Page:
(3) Analysis of the Microscope Data
The data from the imaging detection device 120 is collected by a fast digitizing board (not pictured), processing at 10 mega pixels per second, and the data is then streamed to a computer 122. Finally, the computer 122 compiles the data using typical imaging software and a specific software program designed to analyze the data based on the Mie light scattering theory. From this information, the properties of the sample can be determined, including size, shape, molecular weight, and refractive index.
Once the above acts are finished for the sampling area selected, the data from the imaging detection device 120 can then be collected by a computer 122, which analyzes the data to construct a three-dimensional image 124 of the sample 106, as well as calculate the properties of particular particles inside the sample 106, such as size, molecular weight, and refractive index. The program will analyze the scattering data based on Mie light scattering theory when the wavelength of illumination is changed.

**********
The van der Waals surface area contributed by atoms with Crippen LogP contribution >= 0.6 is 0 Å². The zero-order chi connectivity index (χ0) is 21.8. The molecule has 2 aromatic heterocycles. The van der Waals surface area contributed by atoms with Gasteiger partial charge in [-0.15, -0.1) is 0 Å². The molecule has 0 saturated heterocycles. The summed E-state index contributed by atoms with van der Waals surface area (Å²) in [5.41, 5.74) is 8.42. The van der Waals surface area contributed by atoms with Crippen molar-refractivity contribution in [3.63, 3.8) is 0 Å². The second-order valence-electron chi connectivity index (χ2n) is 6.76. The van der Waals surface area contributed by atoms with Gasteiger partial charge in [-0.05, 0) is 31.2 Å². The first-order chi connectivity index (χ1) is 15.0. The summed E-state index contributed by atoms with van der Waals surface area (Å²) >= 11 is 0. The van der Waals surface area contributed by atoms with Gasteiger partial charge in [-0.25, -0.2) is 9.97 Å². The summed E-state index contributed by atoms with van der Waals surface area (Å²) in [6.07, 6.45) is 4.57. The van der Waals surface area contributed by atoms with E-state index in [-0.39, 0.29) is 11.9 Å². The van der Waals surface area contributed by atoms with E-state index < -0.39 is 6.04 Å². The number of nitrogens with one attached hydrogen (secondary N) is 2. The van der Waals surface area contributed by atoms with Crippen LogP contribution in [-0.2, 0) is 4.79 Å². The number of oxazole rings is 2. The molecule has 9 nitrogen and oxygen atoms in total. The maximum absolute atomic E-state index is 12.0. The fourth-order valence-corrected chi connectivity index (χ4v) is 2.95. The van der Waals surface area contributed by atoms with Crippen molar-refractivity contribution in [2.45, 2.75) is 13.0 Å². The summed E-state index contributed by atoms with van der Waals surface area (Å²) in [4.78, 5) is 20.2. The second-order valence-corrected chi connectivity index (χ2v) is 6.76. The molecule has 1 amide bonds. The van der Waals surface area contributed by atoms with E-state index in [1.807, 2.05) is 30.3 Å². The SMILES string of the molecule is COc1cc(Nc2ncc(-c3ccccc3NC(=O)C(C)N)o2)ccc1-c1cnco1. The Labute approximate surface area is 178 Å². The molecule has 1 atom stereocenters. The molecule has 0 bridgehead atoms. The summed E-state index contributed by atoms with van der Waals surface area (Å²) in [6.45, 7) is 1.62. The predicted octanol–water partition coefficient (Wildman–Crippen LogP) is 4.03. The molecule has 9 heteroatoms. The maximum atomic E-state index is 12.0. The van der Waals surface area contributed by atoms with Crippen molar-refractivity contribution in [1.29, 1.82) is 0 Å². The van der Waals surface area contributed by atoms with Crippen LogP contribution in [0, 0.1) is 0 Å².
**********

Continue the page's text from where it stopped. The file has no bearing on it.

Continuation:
The fluctuations of the scattered light over time indicate the Brownian motion of the tiny particles inside the sample, and if the fluidic property of the sample environment is known, the molecular weight can be calculated.
(4) Specifics of Microscope Components